Norman Lear, Jewish creator of pioneering TV comedies including All in the Family

by | Jan 18, 2024 | Obituaries

Andrew Lapin
(JTA) — Norman Lear, the Jewish TV pioneer behind iconic comedies of the 1970s and 1980s that helped bring social commentary and Black characters into the mainstream, died at 101 on Dec. 5.

The decorated creator of All In The Family, The Jeffersons, Maude, Sanford and Son, and a host of other groundbreaking TV sitcoms, Lear lived and worked through just about every era of Hollywood comedy. A lifelong liberal in part, he said, because of hearing an antisemitic preacher on the radio as a child.

Beginning in the 1970s, he donated large sums to progressive causes, and in 1980 he founded People for the American Way, an organization aimed at countering the influence of the Christian religious right wing in politics.

He reached his 100-year milestone a few years ahead of peers Mel Brooks and Dick Van Dyke (both 96). But he had to say goodbye to other beloved longtime colleagues, including Carl Reiner (who died in 2020 at age 98), talent manager George Shapiro (who died in May at 91) and Betty White (who died shortly before her 100th birthday).

Lear got his own documentary in 2016 and received a Kennedy Center honor, as well as just about every other award under the sun. Yet even as he notched the century mark, he continued to work, co-hosting Live In Front Of A Studio Audience, a series of TV specials in which celebrities recreate episodes of his old sitcoms, and executive-producing the recent remake of his show One Day At A Time, as well as the documentary Rita Moreno: Just A Girl Who Decided To Go For It.

Lear was born July 27, 1922, in Connecticut to Jewish parents who had Russian and Ukrainian ancestry. Lear celebrated his bar mitzvah, but later described himself to JUF News in Chicago “as culturally Jewish as I could be and proud to be Jewish, but I’m not a religionist of any kind.” He recalled that hearing antisemitic preacher Father Coughlin on the radio as a child helped fuel his interest in political activism.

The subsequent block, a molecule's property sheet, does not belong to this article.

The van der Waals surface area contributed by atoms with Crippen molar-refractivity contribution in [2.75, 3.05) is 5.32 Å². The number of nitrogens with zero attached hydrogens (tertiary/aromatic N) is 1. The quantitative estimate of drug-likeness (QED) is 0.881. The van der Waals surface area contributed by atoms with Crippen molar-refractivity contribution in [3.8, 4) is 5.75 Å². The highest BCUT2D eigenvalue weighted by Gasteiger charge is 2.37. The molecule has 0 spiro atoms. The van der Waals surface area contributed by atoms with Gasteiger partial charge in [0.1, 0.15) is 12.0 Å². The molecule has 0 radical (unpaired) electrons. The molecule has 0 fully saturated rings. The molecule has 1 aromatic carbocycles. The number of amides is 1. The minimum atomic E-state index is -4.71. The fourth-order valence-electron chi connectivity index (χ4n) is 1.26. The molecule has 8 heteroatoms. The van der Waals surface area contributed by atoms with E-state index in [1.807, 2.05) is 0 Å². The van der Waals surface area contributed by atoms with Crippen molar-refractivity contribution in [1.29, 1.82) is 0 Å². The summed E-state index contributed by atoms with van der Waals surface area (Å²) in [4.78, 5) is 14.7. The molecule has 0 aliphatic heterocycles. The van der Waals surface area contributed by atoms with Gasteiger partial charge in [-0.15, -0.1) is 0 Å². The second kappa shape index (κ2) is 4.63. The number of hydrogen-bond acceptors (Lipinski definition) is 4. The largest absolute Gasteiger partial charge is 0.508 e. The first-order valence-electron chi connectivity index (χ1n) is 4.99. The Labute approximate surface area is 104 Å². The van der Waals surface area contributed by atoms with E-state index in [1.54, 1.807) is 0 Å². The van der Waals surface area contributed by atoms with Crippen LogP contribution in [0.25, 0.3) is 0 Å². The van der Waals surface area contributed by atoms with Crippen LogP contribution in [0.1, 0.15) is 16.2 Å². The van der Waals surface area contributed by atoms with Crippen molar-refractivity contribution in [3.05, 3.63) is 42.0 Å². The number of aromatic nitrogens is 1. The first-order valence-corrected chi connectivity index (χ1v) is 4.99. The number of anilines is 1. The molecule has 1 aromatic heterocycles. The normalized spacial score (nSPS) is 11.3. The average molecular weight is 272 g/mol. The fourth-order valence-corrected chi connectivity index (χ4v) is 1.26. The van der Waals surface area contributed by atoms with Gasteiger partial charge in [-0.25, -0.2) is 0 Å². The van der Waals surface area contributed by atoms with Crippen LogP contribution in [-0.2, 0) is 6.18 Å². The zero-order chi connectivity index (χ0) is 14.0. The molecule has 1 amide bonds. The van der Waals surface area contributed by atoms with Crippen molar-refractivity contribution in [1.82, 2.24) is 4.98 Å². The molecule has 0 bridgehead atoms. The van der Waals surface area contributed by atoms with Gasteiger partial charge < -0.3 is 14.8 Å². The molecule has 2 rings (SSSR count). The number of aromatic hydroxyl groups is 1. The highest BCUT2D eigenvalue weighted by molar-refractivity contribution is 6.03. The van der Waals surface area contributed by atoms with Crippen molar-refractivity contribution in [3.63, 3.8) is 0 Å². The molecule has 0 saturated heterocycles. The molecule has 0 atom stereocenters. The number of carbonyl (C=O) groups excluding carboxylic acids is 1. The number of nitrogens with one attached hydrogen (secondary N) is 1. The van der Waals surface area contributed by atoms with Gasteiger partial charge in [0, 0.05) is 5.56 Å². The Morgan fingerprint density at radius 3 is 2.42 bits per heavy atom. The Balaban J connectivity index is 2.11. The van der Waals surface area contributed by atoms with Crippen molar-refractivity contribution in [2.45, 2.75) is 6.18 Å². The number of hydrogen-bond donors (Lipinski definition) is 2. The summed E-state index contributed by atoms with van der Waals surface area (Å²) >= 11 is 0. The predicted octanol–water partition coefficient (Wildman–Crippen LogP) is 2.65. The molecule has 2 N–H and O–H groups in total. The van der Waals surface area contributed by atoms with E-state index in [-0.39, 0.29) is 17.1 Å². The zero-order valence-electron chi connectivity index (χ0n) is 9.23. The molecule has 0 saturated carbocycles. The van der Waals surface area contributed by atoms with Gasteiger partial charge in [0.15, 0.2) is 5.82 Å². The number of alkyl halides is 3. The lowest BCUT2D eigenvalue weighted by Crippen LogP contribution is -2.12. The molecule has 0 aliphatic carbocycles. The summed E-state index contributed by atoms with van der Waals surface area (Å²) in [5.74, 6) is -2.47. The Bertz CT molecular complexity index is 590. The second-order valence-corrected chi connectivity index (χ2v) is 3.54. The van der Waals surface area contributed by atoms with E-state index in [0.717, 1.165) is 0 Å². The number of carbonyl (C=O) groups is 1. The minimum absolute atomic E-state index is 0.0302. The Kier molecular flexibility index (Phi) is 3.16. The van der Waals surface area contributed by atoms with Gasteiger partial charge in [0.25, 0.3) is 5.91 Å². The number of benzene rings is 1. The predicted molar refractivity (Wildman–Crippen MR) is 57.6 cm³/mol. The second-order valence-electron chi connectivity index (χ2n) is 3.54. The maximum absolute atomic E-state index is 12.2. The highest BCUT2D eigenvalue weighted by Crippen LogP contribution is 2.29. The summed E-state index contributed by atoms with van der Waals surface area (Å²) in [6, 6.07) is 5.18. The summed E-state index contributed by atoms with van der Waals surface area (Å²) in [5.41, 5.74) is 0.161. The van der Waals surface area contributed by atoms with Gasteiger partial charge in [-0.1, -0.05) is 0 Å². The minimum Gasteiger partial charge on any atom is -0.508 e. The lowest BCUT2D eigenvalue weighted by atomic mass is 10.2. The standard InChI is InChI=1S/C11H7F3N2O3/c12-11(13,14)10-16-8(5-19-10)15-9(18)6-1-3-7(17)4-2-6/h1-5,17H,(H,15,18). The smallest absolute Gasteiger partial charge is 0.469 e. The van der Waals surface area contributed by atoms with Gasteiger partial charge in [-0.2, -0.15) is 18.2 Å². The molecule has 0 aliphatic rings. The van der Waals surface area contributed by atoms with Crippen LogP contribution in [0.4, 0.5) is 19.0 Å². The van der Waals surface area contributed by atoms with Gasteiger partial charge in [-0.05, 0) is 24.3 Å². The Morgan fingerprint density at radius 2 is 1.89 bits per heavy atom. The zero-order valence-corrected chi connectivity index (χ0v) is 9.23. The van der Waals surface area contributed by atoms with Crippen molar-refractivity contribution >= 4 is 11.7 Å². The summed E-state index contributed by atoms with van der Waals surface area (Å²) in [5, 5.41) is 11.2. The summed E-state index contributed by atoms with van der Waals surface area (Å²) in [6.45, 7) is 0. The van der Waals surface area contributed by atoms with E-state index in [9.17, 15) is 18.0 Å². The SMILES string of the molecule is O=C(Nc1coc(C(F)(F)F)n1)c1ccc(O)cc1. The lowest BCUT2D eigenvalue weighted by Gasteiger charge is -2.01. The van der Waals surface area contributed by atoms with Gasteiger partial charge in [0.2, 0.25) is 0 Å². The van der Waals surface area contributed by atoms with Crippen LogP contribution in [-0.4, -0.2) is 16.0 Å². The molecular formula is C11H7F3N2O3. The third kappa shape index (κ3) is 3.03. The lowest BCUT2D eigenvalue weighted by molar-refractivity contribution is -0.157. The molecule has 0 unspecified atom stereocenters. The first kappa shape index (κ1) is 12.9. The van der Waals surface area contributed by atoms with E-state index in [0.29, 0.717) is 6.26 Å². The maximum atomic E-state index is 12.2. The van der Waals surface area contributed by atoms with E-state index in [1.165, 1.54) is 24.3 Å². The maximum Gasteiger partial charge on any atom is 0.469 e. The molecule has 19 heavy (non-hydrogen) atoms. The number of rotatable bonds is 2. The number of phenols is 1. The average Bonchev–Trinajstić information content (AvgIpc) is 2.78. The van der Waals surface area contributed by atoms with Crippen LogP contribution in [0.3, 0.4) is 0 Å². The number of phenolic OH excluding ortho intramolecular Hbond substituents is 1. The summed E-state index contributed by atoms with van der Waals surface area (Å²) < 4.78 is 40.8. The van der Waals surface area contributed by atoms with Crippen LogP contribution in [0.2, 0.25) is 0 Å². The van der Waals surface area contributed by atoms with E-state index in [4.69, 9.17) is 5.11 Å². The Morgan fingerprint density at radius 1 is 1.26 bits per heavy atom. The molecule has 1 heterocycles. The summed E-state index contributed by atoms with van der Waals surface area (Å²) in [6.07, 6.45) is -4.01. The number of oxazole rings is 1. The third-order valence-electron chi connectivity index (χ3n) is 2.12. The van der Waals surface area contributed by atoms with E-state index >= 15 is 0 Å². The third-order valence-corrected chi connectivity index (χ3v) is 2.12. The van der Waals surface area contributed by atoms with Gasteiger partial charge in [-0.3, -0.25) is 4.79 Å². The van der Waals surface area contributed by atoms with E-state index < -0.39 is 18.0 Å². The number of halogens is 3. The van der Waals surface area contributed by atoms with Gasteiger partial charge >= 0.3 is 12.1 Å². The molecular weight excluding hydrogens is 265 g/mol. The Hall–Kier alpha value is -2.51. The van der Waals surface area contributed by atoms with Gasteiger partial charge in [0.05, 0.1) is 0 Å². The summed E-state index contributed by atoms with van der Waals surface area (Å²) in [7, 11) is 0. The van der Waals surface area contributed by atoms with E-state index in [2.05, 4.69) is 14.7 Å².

When Lear was 9, his father was sent to prison for three years for his part in a fraudulent get-rich-quick scheme, and his mother sent her son to live with relatives he barely knew in Brooklyn. Lear returned to Connecticut to finish high school, and later attended Emerson College in Boston for a stint, but dropped out to join the U.S. Air Force and flew bombing missions over Europe when he wasn’t entertaining fellow airmen. He moved to Los Angeles after the war and became a comedy writer in the budding television business.
Over time, his many early projects — which also included Good Times, the first family show led by two Black parent characters — were seen as a crucial bridge to wider acceptance of Black stories in pop culture. Though Good Times was criticized for what many perceived as an over-reliance on catchphrases and stereotypes, his follow-up The Jeffersons gave American culture a robust and celebrated portrait of upwardly mobile Black middle-class life.

All in the Family, which starred the “lovable bigot” Archie Bunker character, has also been appraised as one of the earliest TV shows to deal with antisemitism in the United States — though Lear’s intention to paint Archie’s opinions as abhorrent backfired when many viewers, including U.S. President Richard Nixon, decided they agreed with him.

Lear’s support for liberal causes lasted through his later years. Shortly after turning 100 last year, Donald Trump reiterated an argument he had made as president — that American Jews endangered themselves by not supporting him.

“Today, having recently turned 100, I read Donald Trump’s appalling words about American Jews, and I am nine years old again,” he tweeted. “The phrase, a horse’s ass, was an everyday expression when I was nine and it occurs to me again now.”